Republished from Ruth Suehle:
“If there was an overarching message from the speakers at last week’s Open Hardware Summit, particularly those in the first morning block, it’s that openness isn’t that critical. It sounds strange coming from a conference whose name starts with “open,” but speaker after speaker talked about hybrids and doing whatever worked, not just doing what was open.
That’s not to say they don’t believe in the power of openness. The first words of Wired magazine editor-in-chief Chris Anderson’s opening keynote were the very foundation of open source: “Everything I’ve learned as I built my own business is because people shared what they knew.”
But he went on to reflect on the past few years that have been the real beginning of the open hardware movement and its organization, saying, “This is not the time to be dogmatic. We have to evolve as we grow. There are many open hardware businesses, and somebody in this room will build a billion-dollar one. Not by sticking to the plan from three years ago and being rigid about it, but by learning from the community.”
The bulk of Anderson’s keynote was about the seven lessons he’s learned about the limitations of open source hardware, from unstoppable cloning to challenges with investors, marketing, and pricing. Interspersed with those limitations, however, were stories of open source success, like one in which one of his company’s “pirates,” a Chinese company that was cloning their board, ended up becoming a part of the company. How? They simply asked him be a participant, rather than treating him like the enemy.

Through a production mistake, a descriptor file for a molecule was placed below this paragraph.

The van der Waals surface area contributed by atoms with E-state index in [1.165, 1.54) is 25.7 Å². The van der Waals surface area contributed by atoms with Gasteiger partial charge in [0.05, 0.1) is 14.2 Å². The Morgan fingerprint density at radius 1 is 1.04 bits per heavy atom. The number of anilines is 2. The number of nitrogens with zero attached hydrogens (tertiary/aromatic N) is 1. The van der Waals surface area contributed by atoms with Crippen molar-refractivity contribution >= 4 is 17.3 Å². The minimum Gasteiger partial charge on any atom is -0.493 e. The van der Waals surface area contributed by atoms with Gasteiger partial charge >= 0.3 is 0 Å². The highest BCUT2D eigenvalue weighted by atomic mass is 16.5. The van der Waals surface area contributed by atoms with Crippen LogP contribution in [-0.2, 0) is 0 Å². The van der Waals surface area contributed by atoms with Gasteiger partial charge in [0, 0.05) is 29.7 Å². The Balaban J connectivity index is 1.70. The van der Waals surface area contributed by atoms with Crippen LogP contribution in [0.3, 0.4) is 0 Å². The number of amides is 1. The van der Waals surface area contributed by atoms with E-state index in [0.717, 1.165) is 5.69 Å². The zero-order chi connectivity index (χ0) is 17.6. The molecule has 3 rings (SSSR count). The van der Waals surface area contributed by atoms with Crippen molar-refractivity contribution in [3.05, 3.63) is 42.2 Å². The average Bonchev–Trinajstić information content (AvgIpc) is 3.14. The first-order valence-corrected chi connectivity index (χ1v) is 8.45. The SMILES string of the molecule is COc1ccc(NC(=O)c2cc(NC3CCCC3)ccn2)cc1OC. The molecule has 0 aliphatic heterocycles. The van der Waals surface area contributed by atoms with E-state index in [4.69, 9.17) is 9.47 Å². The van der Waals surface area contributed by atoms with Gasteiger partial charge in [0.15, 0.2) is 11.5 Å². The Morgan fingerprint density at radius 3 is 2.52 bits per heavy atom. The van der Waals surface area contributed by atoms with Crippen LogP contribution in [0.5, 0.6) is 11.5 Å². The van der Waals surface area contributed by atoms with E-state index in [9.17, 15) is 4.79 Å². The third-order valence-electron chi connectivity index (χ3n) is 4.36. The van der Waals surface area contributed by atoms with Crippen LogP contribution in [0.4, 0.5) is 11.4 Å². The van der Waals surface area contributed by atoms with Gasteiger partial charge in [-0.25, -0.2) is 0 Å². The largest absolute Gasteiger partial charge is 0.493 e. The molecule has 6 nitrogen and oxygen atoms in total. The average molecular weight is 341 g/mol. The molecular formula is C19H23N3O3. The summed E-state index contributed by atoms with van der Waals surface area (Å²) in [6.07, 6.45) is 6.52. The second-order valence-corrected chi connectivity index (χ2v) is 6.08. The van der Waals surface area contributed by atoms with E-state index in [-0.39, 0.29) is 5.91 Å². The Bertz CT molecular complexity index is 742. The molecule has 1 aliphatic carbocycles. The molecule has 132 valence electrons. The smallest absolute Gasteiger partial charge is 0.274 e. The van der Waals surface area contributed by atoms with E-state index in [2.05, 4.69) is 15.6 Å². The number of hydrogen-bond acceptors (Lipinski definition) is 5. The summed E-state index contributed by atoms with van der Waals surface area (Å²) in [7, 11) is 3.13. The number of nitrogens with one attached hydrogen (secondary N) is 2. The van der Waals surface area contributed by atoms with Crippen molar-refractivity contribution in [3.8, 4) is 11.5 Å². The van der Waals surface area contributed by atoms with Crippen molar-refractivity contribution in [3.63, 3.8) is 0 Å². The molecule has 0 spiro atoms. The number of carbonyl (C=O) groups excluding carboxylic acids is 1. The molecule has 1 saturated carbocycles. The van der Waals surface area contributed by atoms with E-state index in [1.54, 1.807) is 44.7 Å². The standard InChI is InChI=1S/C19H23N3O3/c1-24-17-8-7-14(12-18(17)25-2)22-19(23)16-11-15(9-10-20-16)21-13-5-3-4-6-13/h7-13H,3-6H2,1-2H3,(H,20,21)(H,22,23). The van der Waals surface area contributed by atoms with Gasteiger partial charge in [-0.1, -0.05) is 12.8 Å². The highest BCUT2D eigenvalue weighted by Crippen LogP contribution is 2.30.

His conclusion was a set of “alternatives”—a conditional license with restrictions on commercial use, releasing schematics only, or having open software for closed hardware. “I don’t think we should be dogmatic,” Anderson repeated. “We need to consider other possibilities and approaches to open-based innovation.”
Many in the audience were waiting for the afternoon session that included Bre Pettis, co-founder and CEO of MakerBot, creators of a popular open source 3D printer. Earlier in the week, the company announced its latest product, the Replicator 2 3D printer. At the same time, Pettis announced to much controversy, “For the Replicator 2, we will not share the way the physical machine is designed or our GUI because we don’t think carbon-copy cloning is acceptable and carbon-copy clones undermine our ability to pay people to do development.”
In his Open Hardware Summit talk, he mentioned those who make improved derivatives positively. Cloners, on the other hand, he felt more strongly about. “People said, ‘You did open source hardware; this is totally allowed under the license. What did you expect?’” he explained. “It’s true. They’re right. This is the result of something we did, but that doesn’t mean we have to like it.”
He said that they chose not to share the design files for the Replicator 2 body because of materials. It’s made of powder-coated steel and requires a manufacturing facility for the steel-bending—not something the average garage hobbyist could do. They’re also keeping the GUI closed for the MakerBot MakerWare software to maintain control over the look and feel.
But in Pettis’ brief remarks beyond the week’s controversy (“Enough drama,” he said, “let’s talk about the future.”), Pettis was optimistic about the power and potential of open source.
“With the tools we have today, we have the opportunity to take manufacturing back into homes, back into garages,” he said. “Now we’re in a place with 3D printing and the tools we’re collectively making—we have an opportunity to inspire so much creativity in the world.”
Pettis asked how many in this room of people who had gathered to discuss open hardware were able to create open source infrastructure in their day jobs. About a third of the room responded that they do. “What do we have to do so that all of you can raise your hands to that question so we can all contribute to the greater good?”, he asked.”